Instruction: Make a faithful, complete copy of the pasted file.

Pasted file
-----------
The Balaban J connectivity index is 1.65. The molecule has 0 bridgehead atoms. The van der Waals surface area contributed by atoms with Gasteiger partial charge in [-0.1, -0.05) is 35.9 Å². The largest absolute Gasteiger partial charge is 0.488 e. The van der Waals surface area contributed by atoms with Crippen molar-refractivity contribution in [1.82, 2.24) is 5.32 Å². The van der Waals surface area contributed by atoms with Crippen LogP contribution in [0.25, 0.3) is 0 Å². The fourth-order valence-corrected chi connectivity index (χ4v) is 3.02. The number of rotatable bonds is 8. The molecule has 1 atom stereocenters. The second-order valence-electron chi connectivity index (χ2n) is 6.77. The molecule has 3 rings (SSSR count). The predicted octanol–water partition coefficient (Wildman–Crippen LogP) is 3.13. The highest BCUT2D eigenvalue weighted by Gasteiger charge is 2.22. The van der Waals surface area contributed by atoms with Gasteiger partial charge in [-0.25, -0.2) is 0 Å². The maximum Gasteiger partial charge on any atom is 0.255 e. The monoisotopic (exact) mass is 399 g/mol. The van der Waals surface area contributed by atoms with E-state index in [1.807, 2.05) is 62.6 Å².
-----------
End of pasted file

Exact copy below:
The Balaban J connectivity index is 1.65. The molecule has 0 bridgehead atoms. The van der Waals surface area contributed by atoms with Gasteiger partial charge in [-0.1, -0.05) is 35.9 Å². The largest absolute Gasteiger partial charge is 0.488 e. The van der Waals surface area contributed by atoms with Crippen molar-refractivity contribution in [1.82, 2.24) is 5.32 Å². The van der Waals surface area contributed by atoms with Crippen LogP contribution in [0.25, 0.3) is 0 Å². The fourth-order valence-corrected chi connectivity index (χ4v) is 3.02. The number of rotatable bonds is 8. The molecule has 1 atom stereocenters. The second-order valence-electron chi connectivity index (χ2n) is 6.77. The molecule has 3 rings (SSSR count). The predicted octanol–water partition coefficient (Wildman–Crippen LogP) is 3.13. The highest BCUT2D eigenvalue weighted by Gasteiger charge is 2.22. The van der Waals surface area contributed by atoms with Gasteiger partial charge in [-0.25, -0.2) is 0 Å². The maximum Gasteiger partial charge on any atom is 0.255 e. The monoisotopic (exact) mass is 399 g/mol. The van der Waals surface area contributed by atoms with E-state index in [1.807, 2.05) is 62.6 Å².